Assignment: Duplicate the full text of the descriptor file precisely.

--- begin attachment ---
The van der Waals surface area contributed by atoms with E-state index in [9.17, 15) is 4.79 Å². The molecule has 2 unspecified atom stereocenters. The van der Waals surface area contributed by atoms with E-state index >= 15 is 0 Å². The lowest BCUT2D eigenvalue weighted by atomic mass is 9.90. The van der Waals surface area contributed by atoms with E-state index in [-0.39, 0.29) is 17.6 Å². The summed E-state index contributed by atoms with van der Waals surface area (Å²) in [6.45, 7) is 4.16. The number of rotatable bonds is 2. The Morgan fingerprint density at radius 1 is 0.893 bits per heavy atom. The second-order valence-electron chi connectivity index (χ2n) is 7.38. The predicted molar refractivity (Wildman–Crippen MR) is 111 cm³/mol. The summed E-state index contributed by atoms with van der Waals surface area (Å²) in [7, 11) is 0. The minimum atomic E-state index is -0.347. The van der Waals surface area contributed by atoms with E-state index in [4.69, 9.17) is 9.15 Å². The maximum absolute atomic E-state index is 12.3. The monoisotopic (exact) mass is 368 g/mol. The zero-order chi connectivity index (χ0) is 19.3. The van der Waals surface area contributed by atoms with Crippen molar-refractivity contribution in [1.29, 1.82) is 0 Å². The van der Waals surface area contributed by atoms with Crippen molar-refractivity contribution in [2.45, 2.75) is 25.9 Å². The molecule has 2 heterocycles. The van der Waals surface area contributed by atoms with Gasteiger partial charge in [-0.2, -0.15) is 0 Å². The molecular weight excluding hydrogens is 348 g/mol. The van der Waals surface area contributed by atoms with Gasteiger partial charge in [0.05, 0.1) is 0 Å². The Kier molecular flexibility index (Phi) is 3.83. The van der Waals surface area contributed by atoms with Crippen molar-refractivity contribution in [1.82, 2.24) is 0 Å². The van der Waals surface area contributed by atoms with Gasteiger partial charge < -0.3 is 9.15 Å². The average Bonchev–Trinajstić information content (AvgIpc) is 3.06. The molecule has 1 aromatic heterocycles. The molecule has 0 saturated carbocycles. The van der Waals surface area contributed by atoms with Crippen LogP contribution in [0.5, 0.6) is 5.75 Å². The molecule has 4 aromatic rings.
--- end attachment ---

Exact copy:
The van der Waals surface area contributed by atoms with E-state index in [9.17, 15) is 4.79 Å². The molecule has 2 unspecified atom stereocenters. The van der Waals surface area contributed by atoms with E-state index >= 15 is 0 Å². The lowest BCUT2D eigenvalue weighted by atomic mass is 9.90. The van der Waals surface area contributed by atoms with E-state index in [-0.39, 0.29) is 17.6 Å². The summed E-state index contributed by atoms with van der Waals surface area (Å²) in [6.45, 7) is 4.16. The number of rotatable bonds is 2. The Morgan fingerprint density at radius 1 is 0.893 bits per heavy atom. The second-order valence-electron chi connectivity index (χ2n) is 7.38. The predicted molar refractivity (Wildman–Crippen MR) is 111 cm³/mol. The summed E-state index contributed by atoms with van der Waals surface area (Å²) in [7, 11) is 0. The minimum atomic E-state index is -0.347. The van der Waals surface area contributed by atoms with E-state index in [4.69, 9.17) is 9.15 Å². The maximum absolute atomic E-state index is 12.3. The monoisotopic (exact) mass is 368 g/mol. The zero-order chi connectivity index (χ0) is 19.3. The van der Waals surface area contributed by atoms with Crippen molar-refractivity contribution in [1.29, 1.82) is 0 Å². The van der Waals surface area contributed by atoms with Crippen molar-refractivity contribution in [2.45, 2.75) is 25.9 Å². The molecule has 2 heterocycles. The van der Waals surface area contributed by atoms with Gasteiger partial charge in [-0.2, -0.15) is 0 Å². The molecular weight excluding hydrogens is 348 g/mol. The van der Waals surface area contributed by atoms with Gasteiger partial charge in [0.05, 0.1) is 0 Å². The Kier molecular flexibility index (Phi) is 3.83. The van der Waals surface area contributed by atoms with Crippen molar-refractivity contribution in [1.82, 2.24) is 0 Å². The van der Waals surface area contributed by atoms with Gasteiger partial charge < -0.3 is 9.15 Å². The average Bonchev–Trinajstić information content (AvgIpc) is 3.06. The molecule has 1 aromatic heterocycles. The molecule has 0 saturated carbocycles. The van der Waals surface area contributed by atoms with Crippen LogP contribution in [0.5, 0.6) is 5.75 Å². The molecule has 4 aromatic rings.